The Kyoto Protocol was adopted as a first complement to the United Nations Framework Convention on Climate Change (UNFCCC), an international treaty that committed its signatories to develop national programmes to reduce greenhouse gas emissions. Greenhouse gases such as carbon dioxide (CO2), methane (CH4), nitrous oxide (N2O), hydrofluorocarbons (PFC), hydrofluorocarbons (HFCs) and Sulphur hexafluoride (SF6) influence the energy balance of the world`s atmosphere in a way that should lead to an overall increase in the average temperature of the planet known as global warming (see also the greenhouse effect). According to the Intergovernmental Panel on Climate Change established in 1988 by the United Nations Environment Programme and the World Meteorological Organization, the long-term effects of global warming would include a general rise in sea level around the world, resulting in the flooding of deep coastal areas and the eventual disappearance of some island states; melting glaciers, sea ice and arctic permafrost; an increase in the number of extreme weather events, such as floods and droughts, and changes in their distribution; and an increased risk of extinction for 20-30% of all plant and animal species. The Kyoto Protocol imposed binding emission reduction targets on most UNFCCC signatories through Schedule I (including members of the Organisation for Economic Co-operation and Development and several countries with “transformational economies”), binding emission reduction targets that vary according to the particular circumstances of each country. Other signatories to the UNFCCC and the protocol, composed mainly of developing countries, were not required to limit their emissions. The protocol came into force in February 2005, 90 days after its ratification by at least 55 Annex I signatories who together accounted for at least 55% of total carbon dioxide emissions in 1990. In 2001, the last meeting (COP6 bis) continued in Bonn  at which the necessary decisions were taken. After some concessions, proponents of the protocol (under the leadership of the European Union) managed to secure the agreement of Japan and Russia by allowing for increased use of carbon sinks. COP7 took place in Marrakech from 29 October 2001 to 9 November 2001 to define the final terms of the protocol. When ipcc reports indicated that the stabilization objective would not be sufficient to prevent a dangerous anthropogenic attack in the climate system, the FCCC parties (governments) decided to make emission reduction commitments for developed countries in the form of a legal protocol, despite the problems they had already encountered in stabilizing their emissions (for example. B, Oberthur ott, 1999).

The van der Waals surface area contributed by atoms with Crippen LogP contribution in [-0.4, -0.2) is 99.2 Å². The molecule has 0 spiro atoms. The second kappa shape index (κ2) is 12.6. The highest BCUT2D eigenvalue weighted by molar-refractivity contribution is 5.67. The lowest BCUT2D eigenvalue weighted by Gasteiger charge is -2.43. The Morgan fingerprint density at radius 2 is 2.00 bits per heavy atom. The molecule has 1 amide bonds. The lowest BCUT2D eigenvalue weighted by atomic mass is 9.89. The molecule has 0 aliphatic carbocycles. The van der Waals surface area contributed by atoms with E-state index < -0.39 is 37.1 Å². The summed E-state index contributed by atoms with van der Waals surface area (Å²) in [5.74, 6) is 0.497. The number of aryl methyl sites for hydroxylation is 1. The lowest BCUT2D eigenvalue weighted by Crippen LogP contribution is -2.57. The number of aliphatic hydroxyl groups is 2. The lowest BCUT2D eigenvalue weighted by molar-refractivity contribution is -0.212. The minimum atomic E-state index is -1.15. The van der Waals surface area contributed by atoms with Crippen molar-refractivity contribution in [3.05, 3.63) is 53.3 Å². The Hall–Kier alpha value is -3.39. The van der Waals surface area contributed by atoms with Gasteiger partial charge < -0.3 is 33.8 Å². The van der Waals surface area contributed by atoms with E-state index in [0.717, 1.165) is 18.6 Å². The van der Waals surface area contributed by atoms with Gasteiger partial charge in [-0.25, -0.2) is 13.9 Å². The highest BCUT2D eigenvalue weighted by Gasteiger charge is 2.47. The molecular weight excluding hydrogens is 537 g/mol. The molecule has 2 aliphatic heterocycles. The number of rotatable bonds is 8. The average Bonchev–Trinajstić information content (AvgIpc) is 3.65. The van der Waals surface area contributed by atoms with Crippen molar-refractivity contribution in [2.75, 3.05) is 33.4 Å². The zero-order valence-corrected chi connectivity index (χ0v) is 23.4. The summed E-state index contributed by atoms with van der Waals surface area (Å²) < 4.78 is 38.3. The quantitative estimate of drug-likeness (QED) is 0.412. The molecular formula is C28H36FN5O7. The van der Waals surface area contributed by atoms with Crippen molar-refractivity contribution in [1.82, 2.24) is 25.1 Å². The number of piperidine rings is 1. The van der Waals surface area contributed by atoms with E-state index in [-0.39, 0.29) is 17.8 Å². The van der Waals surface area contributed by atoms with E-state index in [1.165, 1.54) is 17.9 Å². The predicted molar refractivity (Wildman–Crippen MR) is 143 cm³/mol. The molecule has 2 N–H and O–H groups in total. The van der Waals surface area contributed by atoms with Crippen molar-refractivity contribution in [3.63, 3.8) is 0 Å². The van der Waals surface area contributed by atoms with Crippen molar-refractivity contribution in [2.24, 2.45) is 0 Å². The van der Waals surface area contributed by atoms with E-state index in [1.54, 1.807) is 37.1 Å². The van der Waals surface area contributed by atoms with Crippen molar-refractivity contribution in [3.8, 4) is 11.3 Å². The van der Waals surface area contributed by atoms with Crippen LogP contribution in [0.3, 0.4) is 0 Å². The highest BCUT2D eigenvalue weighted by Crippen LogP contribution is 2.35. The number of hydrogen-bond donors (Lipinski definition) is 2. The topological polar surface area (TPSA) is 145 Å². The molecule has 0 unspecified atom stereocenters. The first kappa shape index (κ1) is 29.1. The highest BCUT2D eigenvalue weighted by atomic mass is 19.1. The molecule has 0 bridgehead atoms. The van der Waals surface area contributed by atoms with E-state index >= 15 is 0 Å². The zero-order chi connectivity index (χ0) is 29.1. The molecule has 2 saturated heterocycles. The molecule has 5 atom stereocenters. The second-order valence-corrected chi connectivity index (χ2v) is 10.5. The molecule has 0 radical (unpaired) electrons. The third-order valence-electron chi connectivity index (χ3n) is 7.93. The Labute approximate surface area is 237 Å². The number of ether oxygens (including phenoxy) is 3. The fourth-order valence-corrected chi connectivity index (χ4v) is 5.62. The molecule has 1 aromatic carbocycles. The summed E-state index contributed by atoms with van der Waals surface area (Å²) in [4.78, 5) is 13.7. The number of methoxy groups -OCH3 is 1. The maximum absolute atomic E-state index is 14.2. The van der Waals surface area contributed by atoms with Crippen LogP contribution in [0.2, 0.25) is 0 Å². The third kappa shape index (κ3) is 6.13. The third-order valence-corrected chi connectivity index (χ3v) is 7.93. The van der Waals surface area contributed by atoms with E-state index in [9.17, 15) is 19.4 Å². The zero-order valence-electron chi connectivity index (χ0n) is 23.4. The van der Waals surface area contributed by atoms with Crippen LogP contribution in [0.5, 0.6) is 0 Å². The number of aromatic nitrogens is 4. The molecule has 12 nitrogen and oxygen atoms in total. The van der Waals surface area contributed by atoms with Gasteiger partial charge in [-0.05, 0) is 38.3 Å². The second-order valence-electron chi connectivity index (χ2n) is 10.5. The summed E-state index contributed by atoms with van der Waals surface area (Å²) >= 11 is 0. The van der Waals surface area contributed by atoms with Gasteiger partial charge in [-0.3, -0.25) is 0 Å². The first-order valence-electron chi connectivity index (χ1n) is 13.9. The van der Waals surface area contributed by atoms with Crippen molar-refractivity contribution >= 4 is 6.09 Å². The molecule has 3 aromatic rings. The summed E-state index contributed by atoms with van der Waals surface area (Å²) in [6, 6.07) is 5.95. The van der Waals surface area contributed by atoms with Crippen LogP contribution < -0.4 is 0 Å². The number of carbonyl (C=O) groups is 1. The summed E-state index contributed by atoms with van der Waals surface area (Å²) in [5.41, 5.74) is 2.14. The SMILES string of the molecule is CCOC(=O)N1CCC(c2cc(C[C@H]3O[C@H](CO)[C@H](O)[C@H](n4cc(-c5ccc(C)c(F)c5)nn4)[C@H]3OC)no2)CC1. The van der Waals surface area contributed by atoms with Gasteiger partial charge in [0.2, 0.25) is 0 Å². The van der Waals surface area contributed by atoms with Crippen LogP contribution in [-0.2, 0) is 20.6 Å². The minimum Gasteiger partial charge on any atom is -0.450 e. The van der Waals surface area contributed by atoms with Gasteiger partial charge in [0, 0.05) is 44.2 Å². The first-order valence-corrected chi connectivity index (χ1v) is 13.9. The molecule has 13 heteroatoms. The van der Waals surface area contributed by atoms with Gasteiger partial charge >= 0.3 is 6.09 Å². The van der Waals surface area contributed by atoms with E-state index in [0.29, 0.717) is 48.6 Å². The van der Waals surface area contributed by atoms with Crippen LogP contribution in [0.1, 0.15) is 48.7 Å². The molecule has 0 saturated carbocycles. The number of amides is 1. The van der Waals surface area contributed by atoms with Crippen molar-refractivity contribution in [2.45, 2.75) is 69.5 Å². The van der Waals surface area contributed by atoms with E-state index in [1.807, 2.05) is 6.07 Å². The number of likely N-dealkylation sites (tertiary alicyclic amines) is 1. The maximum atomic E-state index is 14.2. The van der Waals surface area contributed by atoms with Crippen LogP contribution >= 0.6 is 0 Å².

Such a protocol at the FCCC was adopted in 1997 in Kyoto (Japan) and is therefore called the Kyoto Protocol. If this protocol is ratified, industrialized countries will reduce their greenhouse gas emissions by at least 5% from 1990 levels during the 2008-2012 commitment period (Article 3.1). The natural, technical and social sciences can provide information on decisions made regarding this objective, including the possible magnitude and rate of future climate change.  However, the IPCC also concluded that the decision on what constitutes “dangerous” interference will require value judgments that will vary from region to region of the world.  Factors that may influence this decision include the local effects of the effects of climate change, the ability of a given region to adapt to climate change (adaptive capacity) and a region`s ability to reduce its greenhouse gas emissions (mitigative capacity).  In order to bridge the gap between the end of the first Kyoto period in 2012 and the launch of the new global agreement in 2020, an amendment to the Kyoto Protocol was adopted at the Doha climate change conference in December 2012.